It is not often that I agree with the FBI, particularly after Director James Comey's fumbling Congressional testimony on why his agency should have access to all encrypted communications. However, his response to three major computer outages (United Airlines, the New York Stock Exchange, and The Wall Street Journal) taking place all on the same day was the right one. Those who investigate criminal acts cannot afford to be "big believers in coincidence."
Indeed, this may be one of those cases in which investigators have to exercise the full scope of imagination to come up with a wide variety of qualitatively different hypotheses. One should be able then to assess systematically each hypothesis. Some will be easy to eliminate, while others will require more intense scrutiny and investigation. (The very question, "What will it take to refute this hypothesis?" can be a valuable driver for deciding the directions investigation should take.)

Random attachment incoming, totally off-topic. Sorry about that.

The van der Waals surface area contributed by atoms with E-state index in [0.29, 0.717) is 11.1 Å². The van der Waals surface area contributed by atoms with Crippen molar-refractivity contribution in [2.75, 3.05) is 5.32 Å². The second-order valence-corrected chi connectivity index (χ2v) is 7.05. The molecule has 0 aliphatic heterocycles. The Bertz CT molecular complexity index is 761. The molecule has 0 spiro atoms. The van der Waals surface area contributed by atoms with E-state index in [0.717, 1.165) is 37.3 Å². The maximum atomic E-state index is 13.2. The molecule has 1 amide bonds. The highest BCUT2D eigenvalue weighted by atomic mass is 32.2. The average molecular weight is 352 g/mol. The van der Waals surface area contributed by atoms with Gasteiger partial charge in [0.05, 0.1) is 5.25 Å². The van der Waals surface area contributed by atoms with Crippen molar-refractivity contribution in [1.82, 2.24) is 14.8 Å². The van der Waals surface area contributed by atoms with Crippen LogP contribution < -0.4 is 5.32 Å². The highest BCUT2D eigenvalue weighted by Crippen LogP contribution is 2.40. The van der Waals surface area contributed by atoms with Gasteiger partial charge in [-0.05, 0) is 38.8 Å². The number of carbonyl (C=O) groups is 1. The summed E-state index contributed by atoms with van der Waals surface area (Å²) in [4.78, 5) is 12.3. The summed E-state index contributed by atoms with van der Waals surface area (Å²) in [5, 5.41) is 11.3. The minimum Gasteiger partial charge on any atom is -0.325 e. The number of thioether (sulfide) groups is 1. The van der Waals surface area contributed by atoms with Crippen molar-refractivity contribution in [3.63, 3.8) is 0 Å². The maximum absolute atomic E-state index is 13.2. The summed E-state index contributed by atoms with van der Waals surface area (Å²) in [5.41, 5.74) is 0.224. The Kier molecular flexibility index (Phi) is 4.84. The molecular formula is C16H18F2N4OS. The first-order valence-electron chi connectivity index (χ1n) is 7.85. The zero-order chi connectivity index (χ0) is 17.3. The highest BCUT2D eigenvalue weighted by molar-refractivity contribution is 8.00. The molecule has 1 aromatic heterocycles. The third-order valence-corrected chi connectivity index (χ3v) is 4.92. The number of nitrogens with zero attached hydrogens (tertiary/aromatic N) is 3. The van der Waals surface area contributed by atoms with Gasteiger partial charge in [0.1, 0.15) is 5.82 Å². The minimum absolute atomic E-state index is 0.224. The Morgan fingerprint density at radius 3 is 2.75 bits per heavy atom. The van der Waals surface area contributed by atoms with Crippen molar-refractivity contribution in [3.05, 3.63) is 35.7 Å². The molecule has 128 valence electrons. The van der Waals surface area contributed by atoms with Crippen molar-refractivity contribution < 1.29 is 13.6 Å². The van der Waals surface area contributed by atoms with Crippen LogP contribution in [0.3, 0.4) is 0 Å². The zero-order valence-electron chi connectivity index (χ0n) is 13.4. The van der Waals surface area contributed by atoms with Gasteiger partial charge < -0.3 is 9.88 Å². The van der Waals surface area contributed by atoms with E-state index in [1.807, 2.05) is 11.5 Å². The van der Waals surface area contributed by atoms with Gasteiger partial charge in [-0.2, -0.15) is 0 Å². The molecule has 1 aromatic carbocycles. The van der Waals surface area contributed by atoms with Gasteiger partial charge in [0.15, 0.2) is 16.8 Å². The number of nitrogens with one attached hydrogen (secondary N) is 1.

Even the hypothesis that this was, indeed, a confluence of accidents needs to compete with the other hypotheses. The point is that confluence is not necessarily a matter of coincidence. In this case, for example, it may simply be the result of the general decline in software quality, regardless of the particularly function being served by the software. In other words things went south for United Airlines, the New York Stock Exchange, and The Wall Street Journal for the same reason that they keep going south for OS X with increasing frequency.